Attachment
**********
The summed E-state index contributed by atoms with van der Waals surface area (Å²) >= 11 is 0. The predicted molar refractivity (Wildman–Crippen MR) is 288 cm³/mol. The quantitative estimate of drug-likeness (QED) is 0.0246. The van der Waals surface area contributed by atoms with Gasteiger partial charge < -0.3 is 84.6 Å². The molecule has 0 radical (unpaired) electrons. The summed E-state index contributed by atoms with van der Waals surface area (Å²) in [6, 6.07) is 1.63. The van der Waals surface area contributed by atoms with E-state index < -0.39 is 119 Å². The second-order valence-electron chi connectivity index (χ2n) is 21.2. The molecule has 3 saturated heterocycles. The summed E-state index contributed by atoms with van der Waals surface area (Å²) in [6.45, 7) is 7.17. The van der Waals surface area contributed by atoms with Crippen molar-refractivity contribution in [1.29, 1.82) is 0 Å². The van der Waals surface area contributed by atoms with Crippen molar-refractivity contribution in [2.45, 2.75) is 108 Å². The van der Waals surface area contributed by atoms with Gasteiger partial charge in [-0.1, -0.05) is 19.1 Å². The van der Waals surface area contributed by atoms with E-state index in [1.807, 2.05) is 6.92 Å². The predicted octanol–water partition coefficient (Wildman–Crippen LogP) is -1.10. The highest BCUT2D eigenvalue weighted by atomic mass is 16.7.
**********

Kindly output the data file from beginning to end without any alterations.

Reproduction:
The summed E-state index contributed by atoms with van der Waals surface area (Å²) >= 11 is 0. The predicted molar refractivity (Wildman–Crippen MR) is 288 cm³/mol. The quantitative estimate of drug-likeness (QED) is 0.0246. The van der Waals surface area contributed by atoms with Gasteiger partial charge < -0.3 is 84.6 Å². The molecule has 0 radical (unpaired) electrons. The summed E-state index contributed by atoms with van der Waals surface area (Å²) in [6, 6.07) is 1.63. The van der Waals surface area contributed by atoms with E-state index < -0.39 is 119 Å². The second-order valence-electron chi connectivity index (χ2n) is 21.2. The molecule has 3 saturated heterocycles. The summed E-state index contributed by atoms with van der Waals surface area (Å²) in [6.45, 7) is 7.17. The van der Waals surface area contributed by atoms with Crippen molar-refractivity contribution in [1.29, 1.82) is 0 Å². The van der Waals surface area contributed by atoms with Crippen molar-refractivity contribution in [2.45, 2.75) is 108 Å². The van der Waals surface area contributed by atoms with Gasteiger partial charge in [-0.1, -0.05) is 19.1 Å². The van der Waals surface area contributed by atoms with E-state index in [1.807, 2.05) is 6.92 Å². The predicted octanol–water partition coefficient (Wildman–Crippen LogP) is -1.10. The highest BCUT2D eigenvalue weighted by atomic mass is 16.7.